Help them manage their money


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Agreed and negotiated money caretaking is an important recovery strategy. The gambler may find it helpful to plan a budget together, limiting their gambling funds, and having their credit or EFTPOS cards looked after. With less cash on their cards and a limit to their spending, the temptation to sneak out and gamble should be lessened for them.

Again, remember to discuss all of this with them first.

Protect your money


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Until your loved one has recovered, it might be a good idea to protect your own money by creating separate spending accounts, removing your name from shared accounts, and avoiding leaving your wallet lying around the house.

It sounds harsh and it might make your loved one feel like you don’t trust them… but remind them you need to feel secure too and it’s a temporary thing while they’re getting back on their feet.

The person with a gambling problem might also ask you to lend them money to get them back on their feet. If this is necessary consider paying the important bills for them rather than giving them cash. Be clear that loans must be paid back. They could benefit with some information about financial counselling.

Samaritans provides financial counselling for people struggling with money. Contact us on (02) 4960 7100 for more information about our services – we can help your loved one get back on their feet!

Do activities you both like doing together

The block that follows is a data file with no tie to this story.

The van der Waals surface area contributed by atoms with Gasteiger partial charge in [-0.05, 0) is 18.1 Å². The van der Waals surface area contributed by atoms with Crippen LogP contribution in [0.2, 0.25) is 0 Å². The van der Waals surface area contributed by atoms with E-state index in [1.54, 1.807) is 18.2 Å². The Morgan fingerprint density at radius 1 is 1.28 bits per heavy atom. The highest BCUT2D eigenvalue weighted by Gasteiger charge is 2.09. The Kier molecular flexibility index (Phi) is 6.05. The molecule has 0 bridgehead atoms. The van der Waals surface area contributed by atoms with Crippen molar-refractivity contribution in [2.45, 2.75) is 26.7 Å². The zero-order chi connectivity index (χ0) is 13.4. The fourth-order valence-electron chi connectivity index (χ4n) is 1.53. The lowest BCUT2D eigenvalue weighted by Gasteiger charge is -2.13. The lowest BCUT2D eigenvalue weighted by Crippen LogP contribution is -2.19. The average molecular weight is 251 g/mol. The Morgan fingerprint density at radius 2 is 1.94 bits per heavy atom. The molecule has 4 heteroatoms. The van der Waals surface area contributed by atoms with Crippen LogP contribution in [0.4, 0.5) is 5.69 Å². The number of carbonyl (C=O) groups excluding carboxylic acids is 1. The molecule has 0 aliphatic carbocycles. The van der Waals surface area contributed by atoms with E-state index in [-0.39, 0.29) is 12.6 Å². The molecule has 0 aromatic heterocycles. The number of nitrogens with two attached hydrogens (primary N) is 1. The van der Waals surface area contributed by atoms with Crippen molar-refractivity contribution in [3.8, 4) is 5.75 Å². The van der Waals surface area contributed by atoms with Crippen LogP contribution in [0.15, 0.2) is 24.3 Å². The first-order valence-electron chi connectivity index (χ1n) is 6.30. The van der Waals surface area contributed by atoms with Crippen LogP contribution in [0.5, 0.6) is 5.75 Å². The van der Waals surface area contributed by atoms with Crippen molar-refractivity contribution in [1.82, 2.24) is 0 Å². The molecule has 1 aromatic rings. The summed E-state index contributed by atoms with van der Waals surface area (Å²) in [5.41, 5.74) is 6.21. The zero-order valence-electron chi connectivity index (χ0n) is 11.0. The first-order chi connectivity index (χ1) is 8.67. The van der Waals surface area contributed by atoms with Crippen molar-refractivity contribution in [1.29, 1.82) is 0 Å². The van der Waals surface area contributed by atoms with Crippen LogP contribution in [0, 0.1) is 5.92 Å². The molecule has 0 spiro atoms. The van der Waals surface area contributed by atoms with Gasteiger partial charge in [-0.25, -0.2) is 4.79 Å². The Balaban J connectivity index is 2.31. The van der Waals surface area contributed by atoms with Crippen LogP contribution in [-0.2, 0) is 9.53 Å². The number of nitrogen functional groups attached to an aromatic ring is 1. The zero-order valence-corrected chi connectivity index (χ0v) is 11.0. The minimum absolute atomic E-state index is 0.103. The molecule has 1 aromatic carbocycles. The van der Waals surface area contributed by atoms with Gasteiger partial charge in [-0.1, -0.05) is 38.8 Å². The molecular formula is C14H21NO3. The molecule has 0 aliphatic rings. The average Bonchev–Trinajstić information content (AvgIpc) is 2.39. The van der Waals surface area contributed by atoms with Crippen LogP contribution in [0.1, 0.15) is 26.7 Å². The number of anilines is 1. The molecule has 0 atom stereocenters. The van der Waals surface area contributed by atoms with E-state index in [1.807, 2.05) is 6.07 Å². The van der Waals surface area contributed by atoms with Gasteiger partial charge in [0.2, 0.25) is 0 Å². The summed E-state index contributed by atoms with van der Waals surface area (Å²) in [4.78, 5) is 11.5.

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Excessive gambling can take over your whole life. It might have been a long time since your loved one has been able to do the things they used to enjoy. What activities or interests did your partner once enjoy?

Suggest other fun activities to do together, like going to the movies, going for walk in the fresh air, visiting the beach or having a meal together.

Keeping active is a positive step towards recovery from a gambling problem. Exercise releases a chemical in the brain called endorphins which literally reduce your perception of pain!

Endorphins also trigger a positive feeling throughout your body easing negative emotions and moods.

Need some fun, fitness related activities? Consider taking up indoor climbing, jogging, sport climbing outdoors, kayaking, or even bush walking. Try find some unique outdoor activities to distract from the urge to gamble and provide an enjoyable alternative.

Connect your loved one with a professional counselling service

Many problem gamblers also suffer from depression, anxiety, restlessness, and at times, alcoholism or increased drug use . A downward spiral or negative emotional state can trigger a gambling session.

There are countless side effects to excessive gambling, not just limited to a low mood. Gambling can also cause critical financial debts and an overwhelming feeling of distrust between friends and family members.

Your loved one might need some professional help to bounce back from their gambling.

Samaritans offer a range of services to help gamblers reclaim their lives.

Our financial counsellors will listen to your situation and together we will work out the best possible option for your loved one moving forward. We provide free, confidential and independent financial counselling throughout the Hunter region of NSW.

We also provide expert gambling counselling in the Hunter and Mid North Coast areas. Our counsellors help with individual counselling, relationship counselling, family counselling and counselling for grief, ensuring your whole family recovers from the hard times.

We can help find a solution to get your finances back in check, plus help you achieve a level state of mind again.

Contact us on 4993 3455 in the Hunter or 0456 816 829 in the Mid North Coast to access our expert gambling counselling.